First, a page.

1yellowGoethe really liked yellow. In fact, he apparently owned twenty yellow waistcoats. It is “the colour nearest the light” and could be so easily tainted or contaminated by other colours. He linked emotions of serenity, happiness and saw yellow as “softly exciting”


Red-yellow in Goethes eyes represented the deeper darker part of a fire. From this metaphor, he associated it with warmth, and happiness.


Yellow-red he noted, “seems actually to penetrate the organ”. By this he meant, it makes people feel extremely excited, similar to the way an animal is enraged by a [yellow]red cloth, it inflames people from within. 

The Negative Side:


On the opposite side of his wheel, Goethe said blue has “a peculiar and almost indescribable effect on the eye”. It encourages feelings of darkness and coldness he thought, however it also brings emotions of tranquility and rest. 


Similar to the way in which yellow changes into red-yellow, Goethe saw red-blue as a colour which begins to become more active compared to blue alone. However, rather than exciting somebody, Goethe interpreted red-blue (or lilac) as a colour which could be found more disturbing.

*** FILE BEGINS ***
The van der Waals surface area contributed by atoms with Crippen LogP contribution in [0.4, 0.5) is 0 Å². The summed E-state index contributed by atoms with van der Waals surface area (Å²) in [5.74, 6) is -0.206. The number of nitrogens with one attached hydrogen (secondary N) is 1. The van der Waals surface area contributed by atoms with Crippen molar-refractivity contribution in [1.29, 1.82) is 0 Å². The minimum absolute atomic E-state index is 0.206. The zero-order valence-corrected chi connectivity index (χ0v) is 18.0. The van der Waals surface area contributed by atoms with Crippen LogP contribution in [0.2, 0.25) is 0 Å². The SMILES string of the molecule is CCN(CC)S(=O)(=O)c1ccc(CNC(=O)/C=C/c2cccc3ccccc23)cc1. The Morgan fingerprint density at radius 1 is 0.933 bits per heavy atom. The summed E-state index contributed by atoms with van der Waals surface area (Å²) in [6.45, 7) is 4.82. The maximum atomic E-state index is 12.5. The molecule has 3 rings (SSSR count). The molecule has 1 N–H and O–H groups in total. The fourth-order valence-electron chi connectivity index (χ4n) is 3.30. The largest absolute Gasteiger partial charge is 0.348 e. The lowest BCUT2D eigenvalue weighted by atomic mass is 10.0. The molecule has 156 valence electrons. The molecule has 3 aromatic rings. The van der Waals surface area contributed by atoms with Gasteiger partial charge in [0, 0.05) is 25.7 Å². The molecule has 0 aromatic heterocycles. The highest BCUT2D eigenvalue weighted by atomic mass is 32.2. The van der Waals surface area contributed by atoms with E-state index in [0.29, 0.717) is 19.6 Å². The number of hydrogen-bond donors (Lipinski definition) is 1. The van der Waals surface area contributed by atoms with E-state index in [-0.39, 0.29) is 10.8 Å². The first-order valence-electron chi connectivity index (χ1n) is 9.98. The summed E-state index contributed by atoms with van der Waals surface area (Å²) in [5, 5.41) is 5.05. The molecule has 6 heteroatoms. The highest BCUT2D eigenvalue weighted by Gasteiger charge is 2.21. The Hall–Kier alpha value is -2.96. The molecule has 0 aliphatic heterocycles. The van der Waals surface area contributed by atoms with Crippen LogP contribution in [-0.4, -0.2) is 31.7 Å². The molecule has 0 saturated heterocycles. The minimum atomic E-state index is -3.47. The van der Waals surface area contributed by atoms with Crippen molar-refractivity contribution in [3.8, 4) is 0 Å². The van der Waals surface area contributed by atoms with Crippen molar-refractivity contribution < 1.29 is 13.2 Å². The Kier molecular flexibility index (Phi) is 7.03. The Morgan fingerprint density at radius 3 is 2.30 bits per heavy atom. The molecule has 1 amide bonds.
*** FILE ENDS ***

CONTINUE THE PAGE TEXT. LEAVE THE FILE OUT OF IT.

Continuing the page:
Red is a powerful colour. To Goethe, lighter hues of red expressed grace and eloquence while darker shades command respect and portray heaviness. 


If a green hue is mixed by yellow and blue perfectly, Goethe states it will create a perfect, calming, harmonious colour for the eyes to ease over with the viewer having “neither the wish nor the power to imagine a state beyond it“. 


Colours don’t belong with emotions as such, yet humans have always seemed to link the two together. A study published in 2001 undertaken on preschool aged children aimed to prove that even kids as young as three, relate colours with emotions.

It was found that yes, by age three, most kids would associate bright colours like yellow with happiness. This also goes for adults. Darker colours such as blue and purple were associated with sad facial expressions and emotions. These dark colours are viewed as low in arousal and therefore might encourage the relation to sadness. By age 10, children are also connecting black to sadness and red to anger. 

So, it seems that although there really is not much of a reason to, human brains have been connecting colours and emotions for a very long time.

My next blog looks more into this topic and at an ever-so-slightly more scientific approach to this idea!